Biography

Areas of specialism

Micro-Vibration Isolation; Micro-Vibration Analysis and Testing ; Micro-Vibration Sources; Finite Element Analysis; Multi-Physics Analysis; Structural Dynamics

My qualifications

February 2018
PhD in space Engineering at the University of Surrey with a thesis entitled "Electromagnetic Shunt Damper for Spacecraft Microvibration Mitigation"
July 2013
Master's degree in Space System Engineering at the School of Aerospace Engineering (Sapienza University of Rome) with a thesis entitled "Design and analysis of a deployment system for a thin-walled composite boom"
December 2010
Bachelor's degree in Aerospace Engineering at Sapienza University of Rome

Business, industry and community links

Surrey Satellite Technology Limited (SSTL)
PhD studies in collaboration with SSTL. Worked in the company for casual labour. Currently supervising PhD students funded by SSTL.
UK Space Agency (UKSA)
PostDoc funded by the UKSA through the NSTP-3 program
European Space Agency (ESA)
PhD studies were supervised by ESA and current collaboration on the characterisation of reaction wheel micro-vibration signature

Research projects

My publications

Publications

Stabile A, Aglietti G, Richardson G, Smet G (2017) A 2-collinear-DoF strut with embedded negative-resistance electromagnetic shunt dampers for spacecraft micro-vibration, Smart Materials and Structures 26 (4) 045031 Institute of Physics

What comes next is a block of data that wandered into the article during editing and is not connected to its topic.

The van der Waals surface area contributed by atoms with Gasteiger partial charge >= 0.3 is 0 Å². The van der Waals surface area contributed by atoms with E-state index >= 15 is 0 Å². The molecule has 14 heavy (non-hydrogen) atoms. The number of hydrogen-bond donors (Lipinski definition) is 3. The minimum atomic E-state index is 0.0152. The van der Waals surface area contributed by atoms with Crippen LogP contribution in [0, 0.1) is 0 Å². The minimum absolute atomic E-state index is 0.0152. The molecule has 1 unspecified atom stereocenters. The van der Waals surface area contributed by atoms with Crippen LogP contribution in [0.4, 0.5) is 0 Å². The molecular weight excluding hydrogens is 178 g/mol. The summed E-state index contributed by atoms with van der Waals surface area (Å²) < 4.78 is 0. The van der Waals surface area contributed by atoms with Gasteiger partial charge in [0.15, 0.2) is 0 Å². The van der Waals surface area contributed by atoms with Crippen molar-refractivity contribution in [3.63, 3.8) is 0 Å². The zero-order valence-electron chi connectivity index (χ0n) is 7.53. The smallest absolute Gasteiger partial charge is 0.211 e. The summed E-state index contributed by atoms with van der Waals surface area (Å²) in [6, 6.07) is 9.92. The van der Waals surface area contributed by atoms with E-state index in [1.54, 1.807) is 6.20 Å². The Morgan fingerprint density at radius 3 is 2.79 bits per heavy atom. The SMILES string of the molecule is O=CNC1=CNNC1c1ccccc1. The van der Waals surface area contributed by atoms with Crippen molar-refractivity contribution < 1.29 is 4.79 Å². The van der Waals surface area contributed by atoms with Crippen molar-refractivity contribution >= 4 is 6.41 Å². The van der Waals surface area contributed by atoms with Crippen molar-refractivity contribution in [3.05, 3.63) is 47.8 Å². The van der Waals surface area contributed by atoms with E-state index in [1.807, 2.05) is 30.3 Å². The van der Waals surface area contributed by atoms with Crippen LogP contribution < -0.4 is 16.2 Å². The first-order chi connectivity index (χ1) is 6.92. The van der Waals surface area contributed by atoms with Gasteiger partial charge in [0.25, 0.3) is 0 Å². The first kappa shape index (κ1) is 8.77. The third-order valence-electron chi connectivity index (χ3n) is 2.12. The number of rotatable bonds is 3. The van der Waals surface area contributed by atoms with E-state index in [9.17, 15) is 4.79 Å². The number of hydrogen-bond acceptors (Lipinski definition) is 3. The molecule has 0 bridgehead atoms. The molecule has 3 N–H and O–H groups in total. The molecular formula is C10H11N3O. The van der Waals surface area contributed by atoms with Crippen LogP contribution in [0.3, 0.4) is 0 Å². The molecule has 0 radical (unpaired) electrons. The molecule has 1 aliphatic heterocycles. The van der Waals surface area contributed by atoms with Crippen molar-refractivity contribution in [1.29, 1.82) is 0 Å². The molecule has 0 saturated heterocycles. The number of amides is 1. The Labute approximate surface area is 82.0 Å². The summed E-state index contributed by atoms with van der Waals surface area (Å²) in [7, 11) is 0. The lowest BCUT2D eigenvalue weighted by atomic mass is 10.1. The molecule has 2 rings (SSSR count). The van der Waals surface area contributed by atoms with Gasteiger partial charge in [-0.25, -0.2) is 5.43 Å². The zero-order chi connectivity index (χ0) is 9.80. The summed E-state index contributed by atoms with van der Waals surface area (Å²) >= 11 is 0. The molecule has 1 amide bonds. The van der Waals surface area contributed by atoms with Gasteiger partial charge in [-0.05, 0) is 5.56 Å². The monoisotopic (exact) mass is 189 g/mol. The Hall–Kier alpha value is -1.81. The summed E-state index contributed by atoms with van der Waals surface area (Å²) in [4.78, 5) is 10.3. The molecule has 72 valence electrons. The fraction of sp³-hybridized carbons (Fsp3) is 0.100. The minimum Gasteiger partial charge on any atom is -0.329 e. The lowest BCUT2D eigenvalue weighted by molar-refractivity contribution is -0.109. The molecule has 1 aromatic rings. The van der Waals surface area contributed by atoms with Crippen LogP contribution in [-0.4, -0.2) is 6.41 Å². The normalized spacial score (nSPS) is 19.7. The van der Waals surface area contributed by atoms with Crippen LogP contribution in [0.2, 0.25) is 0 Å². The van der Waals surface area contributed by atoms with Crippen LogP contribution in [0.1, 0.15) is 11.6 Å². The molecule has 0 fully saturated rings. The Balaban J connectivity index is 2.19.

Micro-vibration on board a spacecraft is an important issue that affects payloads requiring high pointing accuracy. Although isolators have been extensively studied and implemented to tackle this issue, their application is far from being ideal due to the several drawbacks that they present, such as limited low-frequency attenuation for passive systems or high power consumption and reliability issues for active systems. In the present study, a novel 2-collinear-DoF strut with embedded electromagnetic shunt dampers (EMSD) is modelled, analysed and the concept is physically tested. The combination of high-inductance components and negative-resistance circuits is used in the two shunt circuits to improve the EMSD micro-vibration mitigation and to achieve an overall strut damping performance that is characterised by the elimination of the resonance peaks and a remarkable FRF final decay rate of ?80 dB dec?1. The EMSD operates without requiring any control algorithm and can be comfortably integrated on a satellite due to the low power required, the simplified electronics and the small mass. This work demonstrates, both analytically and experimentally, that the proposed strut is capable of producing better isolation performance than other well-established damping solutions over the whole temperature range of interest.
De Lellis Salvatore, Stabile Alessandro, Aglietti Guglielmo, Richardson Guy (2018) A Methodology for Disturbance Characterisation of Families of Microvibration Sources, Proceedings of ECSSMET 2018 ESA
Disturbances generated by reaction wheels on board the
spacecraft are among the most
substantial
. Hence they
play a crucial role when microvibration budget
has to be
assessed. This paper aims at characterising the effects of
RW on the structure by focusing on the format of the